Both filesystems offer per-file checksumming, so you will know if a file is corrupted; this is more of a security protection than a protection against failing hardware, because failing hardware tends to make a file unreadable, the hardware has its own checksums so reading wrong data is extremely unlikely (if a disk read returns wrong data, and you're sure it's not an application error, blame your RAM, not your disk).

If you want resilience, by far the best thing to do is RAID-1 (i.e. mirroring) over two disks. When a disk starts failing, it's rare that only a few sectors are affected; usually, more sectors follow quickly, if the disk hasn't stopped working altogether. So replicating data over the same disk doesn't help very often. Replicating data over two disks doesn't need any filesystem support. The only reason you might want to replicate data on the same disk is if you have a laptop which can only accommodate one disk, but even then the benefits are very small.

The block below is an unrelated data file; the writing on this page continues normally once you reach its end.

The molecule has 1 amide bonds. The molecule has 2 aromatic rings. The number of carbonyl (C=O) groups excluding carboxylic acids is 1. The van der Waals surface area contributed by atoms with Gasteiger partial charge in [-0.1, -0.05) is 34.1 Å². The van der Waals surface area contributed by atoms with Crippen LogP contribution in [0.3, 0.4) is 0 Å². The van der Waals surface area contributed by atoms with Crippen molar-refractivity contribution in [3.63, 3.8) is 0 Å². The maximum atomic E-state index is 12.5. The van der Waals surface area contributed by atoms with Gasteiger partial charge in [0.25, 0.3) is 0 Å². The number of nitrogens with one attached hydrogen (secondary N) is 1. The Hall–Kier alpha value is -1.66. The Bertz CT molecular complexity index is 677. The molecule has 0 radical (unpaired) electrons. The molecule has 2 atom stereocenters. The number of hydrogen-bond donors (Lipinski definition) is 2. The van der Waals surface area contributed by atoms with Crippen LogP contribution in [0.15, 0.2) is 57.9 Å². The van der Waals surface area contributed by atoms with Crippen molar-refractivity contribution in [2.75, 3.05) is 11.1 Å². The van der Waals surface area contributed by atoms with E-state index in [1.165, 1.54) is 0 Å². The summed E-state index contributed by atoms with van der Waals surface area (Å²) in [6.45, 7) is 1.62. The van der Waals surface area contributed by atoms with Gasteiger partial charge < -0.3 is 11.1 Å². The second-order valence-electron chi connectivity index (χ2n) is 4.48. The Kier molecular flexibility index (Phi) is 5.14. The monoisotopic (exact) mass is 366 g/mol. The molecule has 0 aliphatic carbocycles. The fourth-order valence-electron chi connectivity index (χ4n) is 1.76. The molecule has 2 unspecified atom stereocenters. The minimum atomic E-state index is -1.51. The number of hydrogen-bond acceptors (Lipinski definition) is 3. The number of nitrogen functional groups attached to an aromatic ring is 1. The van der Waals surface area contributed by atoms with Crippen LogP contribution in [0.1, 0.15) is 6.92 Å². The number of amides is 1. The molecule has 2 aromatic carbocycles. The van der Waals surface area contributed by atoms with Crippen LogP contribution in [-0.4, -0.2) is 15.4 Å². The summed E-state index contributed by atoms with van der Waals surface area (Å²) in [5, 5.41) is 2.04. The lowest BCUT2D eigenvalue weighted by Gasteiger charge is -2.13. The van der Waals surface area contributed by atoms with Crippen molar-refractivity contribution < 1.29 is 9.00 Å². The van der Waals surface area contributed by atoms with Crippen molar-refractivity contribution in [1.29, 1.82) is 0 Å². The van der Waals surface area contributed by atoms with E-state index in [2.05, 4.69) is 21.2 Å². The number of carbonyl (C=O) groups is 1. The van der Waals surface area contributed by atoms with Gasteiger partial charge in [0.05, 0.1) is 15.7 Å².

Remember that no matter how much replication you have, you still need to have offline backups, to protect against massive hardware failures (power surge, fire, …) and against software-level problems (e.g. accidental file deletion or overwrite).

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    So what you're saying is that if I have any bad blocks it's a sign the disk will soon belly-up so there's no point in a filesystem trying to circumvent them? (I thought bad blocks were something that could happen sometime and the disk would still be good for the most part). Dec 29, 2011 at 15:33